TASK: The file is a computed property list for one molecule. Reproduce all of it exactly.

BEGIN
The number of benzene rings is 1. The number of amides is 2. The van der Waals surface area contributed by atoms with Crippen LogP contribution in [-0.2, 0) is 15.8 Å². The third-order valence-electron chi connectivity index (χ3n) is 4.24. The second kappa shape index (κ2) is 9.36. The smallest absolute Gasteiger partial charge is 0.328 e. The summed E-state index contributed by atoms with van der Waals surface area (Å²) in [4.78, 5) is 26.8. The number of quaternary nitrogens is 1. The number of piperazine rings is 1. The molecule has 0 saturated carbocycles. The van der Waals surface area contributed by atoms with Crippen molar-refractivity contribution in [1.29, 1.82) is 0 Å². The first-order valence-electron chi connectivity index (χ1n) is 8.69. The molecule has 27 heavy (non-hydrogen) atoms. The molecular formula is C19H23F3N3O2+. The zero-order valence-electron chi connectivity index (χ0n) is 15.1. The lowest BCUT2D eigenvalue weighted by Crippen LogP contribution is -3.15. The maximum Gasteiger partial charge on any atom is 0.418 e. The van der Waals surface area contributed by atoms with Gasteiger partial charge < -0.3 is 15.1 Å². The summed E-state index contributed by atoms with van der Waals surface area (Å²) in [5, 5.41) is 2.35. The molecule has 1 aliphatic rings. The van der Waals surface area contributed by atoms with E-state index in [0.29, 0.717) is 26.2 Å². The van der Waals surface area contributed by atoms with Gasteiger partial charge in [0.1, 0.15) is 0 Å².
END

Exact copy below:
The number of benzene rings is 1. The number of amides is 2. The van der Waals surface area contributed by atoms with Crippen LogP contribution in [-0.2, 0) is 15.8 Å². The third-order valence-electron chi connectivity index (χ3n) is 4.24. The second kappa shape index (κ2) is 9.36. The smallest absolute Gasteiger partial charge is 0.328 e. The summed E-state index contributed by atoms with van der Waals surface area (Å²) in [4.78, 5) is 26.8. The number of quaternary nitrogens is 1. The number of piperazine rings is 1. The molecule has 0 saturated carbocycles. The van der Waals surface area contributed by atoms with Crippen molar-refractivity contribution in [1.29, 1.82) is 0 Å². The first-order valence-electron chi connectivity index (χ1n) is 8.69. The molecule has 27 heavy (non-hydrogen) atoms. The molecular formula is C19H23F3N3O2+. The zero-order valence-electron chi connectivity index (χ0n) is 15.1. The lowest BCUT2D eigenvalue weighted by Crippen LogP contribution is -3.15. The maximum Gasteiger partial charge on any atom is 0.418 e. The van der Waals surface area contributed by atoms with Gasteiger partial charge < -0.3 is 15.1 Å². The summed E-state index contributed by atoms with van der Waals surface area (Å²) in [5, 5.41) is 2.35. The molecule has 1 aliphatic rings. The van der Waals surface area contributed by atoms with E-state index in [0.29, 0.717) is 26.2 Å². The van der Waals surface area contributed by atoms with Gasteiger partial charge in [0.1, 0.15) is 0 Å².